September 24, 2002
Toyota Canada donates $500,000 to build Canadian Nikkei Heritage Hall
Toronto, Ontario – Toyota Canada announced a donation of $500,000 dollars to the Japanese Canadian Cultural Centre in Toronto for the construction of the new Canadian Nikkei Heritage Hall. The announcement was made by Yoshio Nakatani, Chairman of TCI, as part of ceremonies which also included a presentation from the Honourable David Tsubouchi, Ontario Minister of Culture, announcing the contribution from the Ontario Trillium Foundation.
The Canadian Nikkei Heritage Hall will serve as a “living museum” where
Canadians of all backgrounds can learn about the many contributions that
people of Japanese heritage have made to the cultural strength and economic
vitality of Canada. A photomural with text called “The Shared Path” will guide
visitors through the story of the Japanese community since the arrival of the
first Japanese immigrants 125 years ago. In addition, the Heritage Hall will
feature a rotating series of exhibitions, seminars and performances, each
illustrating an important element of Japanese-Canadian history and culture.
“Nikkei” refers to those born in Canada of Japanese descent.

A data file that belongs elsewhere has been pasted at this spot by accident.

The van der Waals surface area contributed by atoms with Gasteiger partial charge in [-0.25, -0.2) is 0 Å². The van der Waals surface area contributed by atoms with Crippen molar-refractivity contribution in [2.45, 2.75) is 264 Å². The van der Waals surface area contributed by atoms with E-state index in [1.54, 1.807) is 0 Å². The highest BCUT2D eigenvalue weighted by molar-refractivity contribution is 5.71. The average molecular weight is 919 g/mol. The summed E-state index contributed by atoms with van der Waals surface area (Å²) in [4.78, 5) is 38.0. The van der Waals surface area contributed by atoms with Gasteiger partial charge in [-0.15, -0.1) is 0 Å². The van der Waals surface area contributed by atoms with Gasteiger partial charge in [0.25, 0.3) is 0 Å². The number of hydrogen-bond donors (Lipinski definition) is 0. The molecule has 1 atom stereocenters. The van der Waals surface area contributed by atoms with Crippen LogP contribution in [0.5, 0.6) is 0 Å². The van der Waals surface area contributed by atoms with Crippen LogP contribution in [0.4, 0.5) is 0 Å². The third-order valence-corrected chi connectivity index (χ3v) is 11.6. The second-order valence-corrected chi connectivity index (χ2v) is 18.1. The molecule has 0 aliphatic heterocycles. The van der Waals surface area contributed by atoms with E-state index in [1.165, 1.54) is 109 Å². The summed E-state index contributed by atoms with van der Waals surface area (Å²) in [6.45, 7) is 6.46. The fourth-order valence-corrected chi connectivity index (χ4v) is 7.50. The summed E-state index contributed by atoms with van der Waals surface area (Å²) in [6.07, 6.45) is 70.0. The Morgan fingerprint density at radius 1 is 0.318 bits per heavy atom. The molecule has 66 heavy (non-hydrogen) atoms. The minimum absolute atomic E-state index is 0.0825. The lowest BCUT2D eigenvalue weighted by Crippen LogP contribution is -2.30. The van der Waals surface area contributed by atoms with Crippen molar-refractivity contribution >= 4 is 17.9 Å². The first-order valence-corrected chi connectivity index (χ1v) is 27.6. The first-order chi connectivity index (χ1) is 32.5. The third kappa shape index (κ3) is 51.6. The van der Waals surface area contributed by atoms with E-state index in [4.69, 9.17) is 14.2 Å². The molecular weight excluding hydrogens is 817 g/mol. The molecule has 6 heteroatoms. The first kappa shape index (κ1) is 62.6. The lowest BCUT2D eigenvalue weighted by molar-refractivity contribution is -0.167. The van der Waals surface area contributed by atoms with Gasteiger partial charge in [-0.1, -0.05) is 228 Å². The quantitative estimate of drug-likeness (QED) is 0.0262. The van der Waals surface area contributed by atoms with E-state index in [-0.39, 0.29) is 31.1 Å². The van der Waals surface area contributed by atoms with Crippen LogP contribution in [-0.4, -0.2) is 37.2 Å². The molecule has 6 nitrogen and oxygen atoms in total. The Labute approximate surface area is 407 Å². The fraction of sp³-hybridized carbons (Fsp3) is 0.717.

“Toyota is proud to be a corporate citizen of Canada and, like other
citizens, we look for opportunities to celebrate our pride in Canada and
honour our heritage,” said Nakatani. “In addition, the Canadian Nikkei
Heritage Hall is a wonderful example of how industry and government can work
together to preserve our history for future generations.”
Open to everyone, and offering classes that range from flower arrangingto martial arts, the Japanese Canadian Cultural Centre is a not-for-profit,
charitable organization. Its programs, events and facilities promote an
understanding and appreciation of Japanese heritage and culture as well as the
history of the Japanese pioneers who helped shape Canadian society. It is
located in Toronto at 6 Garamond Court (Don Mills Road and Eglinton